Cancer Drug Costs Are Skyrocketing, New Research Shows – Headlines & Global News

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Cancer Drug Costs Are Skyrocketing, New Research Shows

By Tyler MacDonald | Apr 30, 2016 05:07 PM EDT

Cancer Drugs

The results of a new study have revealed that the cost of cancer drugs are increasing at a higher rate than many people realize. The results found that the price of oral cancer treatment medication has increased multiples times since 2000, and this finding remained constant, even after adjusting prices for inflation based on data from the prescription drug database. In addition, newer drugs cost significantly more than currently available drugs.

One of the main reasons for the skyrocketing drug prices is likely due to the amount of new drugs being introduced into the market. Approximately 32 therapies have made their way into the market between the years 2000 and 2014, and the costs for these treatments increased from an average of $1,869 per month in 2000 all the way to $11,325 per month in 2014.

In comparison to chemotherapy cancer treatment, most of the newly introduced drugs work in a much more sophisticated, gentle manner. However, due to this, their prices are much higher and, in turn, become unaffordable for cancer patients that don’t have adequate insurance plans.

“Patients are increasingly taking on the burden of paying for these high-cost specialty drugs as plans move toward use of higher deductibles and co-insurance – where a patient will pay a percentage of the drug cost rather than a flat copay,” said Stacie Dusetzina of the University of North Carolina at Chapel Hill and co-author of the study.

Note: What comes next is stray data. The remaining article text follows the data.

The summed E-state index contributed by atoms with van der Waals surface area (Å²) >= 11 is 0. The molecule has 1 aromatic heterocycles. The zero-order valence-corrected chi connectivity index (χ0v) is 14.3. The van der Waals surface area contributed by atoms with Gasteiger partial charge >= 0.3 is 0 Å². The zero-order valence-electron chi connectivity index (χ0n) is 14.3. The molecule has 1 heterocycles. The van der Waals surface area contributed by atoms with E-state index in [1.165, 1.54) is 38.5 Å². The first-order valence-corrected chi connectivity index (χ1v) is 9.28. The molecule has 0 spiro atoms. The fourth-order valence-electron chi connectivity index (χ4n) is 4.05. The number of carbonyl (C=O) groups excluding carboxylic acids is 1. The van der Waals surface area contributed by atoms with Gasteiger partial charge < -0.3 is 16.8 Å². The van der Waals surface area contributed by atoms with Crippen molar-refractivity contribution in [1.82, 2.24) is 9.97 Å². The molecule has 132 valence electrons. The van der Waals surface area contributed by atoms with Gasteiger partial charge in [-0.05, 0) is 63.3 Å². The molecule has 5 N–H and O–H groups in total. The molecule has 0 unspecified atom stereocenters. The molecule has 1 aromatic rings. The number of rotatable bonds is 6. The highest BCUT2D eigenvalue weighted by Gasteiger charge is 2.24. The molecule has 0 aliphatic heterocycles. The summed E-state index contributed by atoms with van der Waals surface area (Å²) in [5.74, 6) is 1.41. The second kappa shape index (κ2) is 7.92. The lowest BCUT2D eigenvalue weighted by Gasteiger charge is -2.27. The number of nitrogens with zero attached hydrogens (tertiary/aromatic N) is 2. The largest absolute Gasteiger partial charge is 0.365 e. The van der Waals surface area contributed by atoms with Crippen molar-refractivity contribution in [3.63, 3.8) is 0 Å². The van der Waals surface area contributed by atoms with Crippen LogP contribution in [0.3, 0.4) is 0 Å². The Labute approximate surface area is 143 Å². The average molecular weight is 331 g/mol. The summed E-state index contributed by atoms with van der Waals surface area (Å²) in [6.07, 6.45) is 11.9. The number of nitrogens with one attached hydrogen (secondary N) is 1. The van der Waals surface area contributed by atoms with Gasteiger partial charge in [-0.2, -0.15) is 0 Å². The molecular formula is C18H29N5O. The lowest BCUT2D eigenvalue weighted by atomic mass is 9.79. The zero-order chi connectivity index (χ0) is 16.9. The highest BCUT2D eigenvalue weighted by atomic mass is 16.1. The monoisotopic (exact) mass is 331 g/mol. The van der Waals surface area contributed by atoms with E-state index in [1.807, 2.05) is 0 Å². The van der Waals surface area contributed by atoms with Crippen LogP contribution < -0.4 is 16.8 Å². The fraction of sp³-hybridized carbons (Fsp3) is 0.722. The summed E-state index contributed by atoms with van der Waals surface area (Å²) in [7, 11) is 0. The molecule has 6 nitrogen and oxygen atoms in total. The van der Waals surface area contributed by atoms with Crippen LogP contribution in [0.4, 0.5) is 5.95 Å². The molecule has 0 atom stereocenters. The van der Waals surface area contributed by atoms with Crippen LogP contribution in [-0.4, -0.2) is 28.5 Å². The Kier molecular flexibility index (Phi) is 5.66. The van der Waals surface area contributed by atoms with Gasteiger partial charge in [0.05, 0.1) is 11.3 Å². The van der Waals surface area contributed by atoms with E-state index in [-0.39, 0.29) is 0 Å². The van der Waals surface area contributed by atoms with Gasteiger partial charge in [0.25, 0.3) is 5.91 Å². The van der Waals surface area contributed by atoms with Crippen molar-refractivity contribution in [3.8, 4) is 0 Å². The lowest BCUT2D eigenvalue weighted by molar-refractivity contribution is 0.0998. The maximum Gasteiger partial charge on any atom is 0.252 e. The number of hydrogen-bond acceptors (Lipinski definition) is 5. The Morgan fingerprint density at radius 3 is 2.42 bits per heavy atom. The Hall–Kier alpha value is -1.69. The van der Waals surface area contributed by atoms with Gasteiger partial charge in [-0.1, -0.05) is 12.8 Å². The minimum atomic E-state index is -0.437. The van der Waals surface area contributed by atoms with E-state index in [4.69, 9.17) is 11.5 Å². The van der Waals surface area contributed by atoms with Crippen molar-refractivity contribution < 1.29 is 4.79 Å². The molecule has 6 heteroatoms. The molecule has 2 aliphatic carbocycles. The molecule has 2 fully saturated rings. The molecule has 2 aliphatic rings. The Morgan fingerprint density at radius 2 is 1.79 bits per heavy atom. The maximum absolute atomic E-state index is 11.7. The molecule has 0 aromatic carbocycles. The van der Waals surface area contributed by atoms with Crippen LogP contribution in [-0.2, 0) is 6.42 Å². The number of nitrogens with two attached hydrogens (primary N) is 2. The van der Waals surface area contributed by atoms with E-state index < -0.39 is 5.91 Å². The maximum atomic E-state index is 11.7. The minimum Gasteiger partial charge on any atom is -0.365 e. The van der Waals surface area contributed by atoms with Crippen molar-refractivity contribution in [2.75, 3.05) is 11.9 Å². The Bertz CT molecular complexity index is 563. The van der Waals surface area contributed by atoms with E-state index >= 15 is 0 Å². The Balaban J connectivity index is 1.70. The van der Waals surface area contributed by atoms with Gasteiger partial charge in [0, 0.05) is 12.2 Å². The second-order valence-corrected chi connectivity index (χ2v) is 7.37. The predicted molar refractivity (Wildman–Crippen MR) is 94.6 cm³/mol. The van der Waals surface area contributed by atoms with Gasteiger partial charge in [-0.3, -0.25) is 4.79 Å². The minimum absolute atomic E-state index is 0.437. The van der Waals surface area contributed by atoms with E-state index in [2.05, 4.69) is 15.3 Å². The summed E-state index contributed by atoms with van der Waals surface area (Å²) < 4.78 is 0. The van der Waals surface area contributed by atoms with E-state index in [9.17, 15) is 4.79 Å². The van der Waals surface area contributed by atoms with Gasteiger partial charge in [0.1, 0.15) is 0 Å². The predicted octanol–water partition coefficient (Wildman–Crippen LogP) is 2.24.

The authors claim that patents are increasingly purchasing these high-cost drugs whether they have the financial ability to do so or not, despite the fact that many commercially insured health plans have adequate coverage of orally-administered cancer drugs.

Dusetzina stressed that although the study accounted for payments by commercial health plans, it did not factor in spending by Medicaid and Medicare, which might differ. Furthermore, the products included in the study were only those dispensed and reimbursed by commercial health plans, meaning that products that were rarely used or recently approved were likely excluded.

“The major trend here is that these products are just getting more expensive over time,” Dusetzina concluded, although she does not think that enough data exists yet to pinpoint exactly why.

The findings were published in the April 28 issue of the journal JAMA Oncology.

Cancer Drug Costs Are Skyrocketing, New Research Shows – Headlines & Global News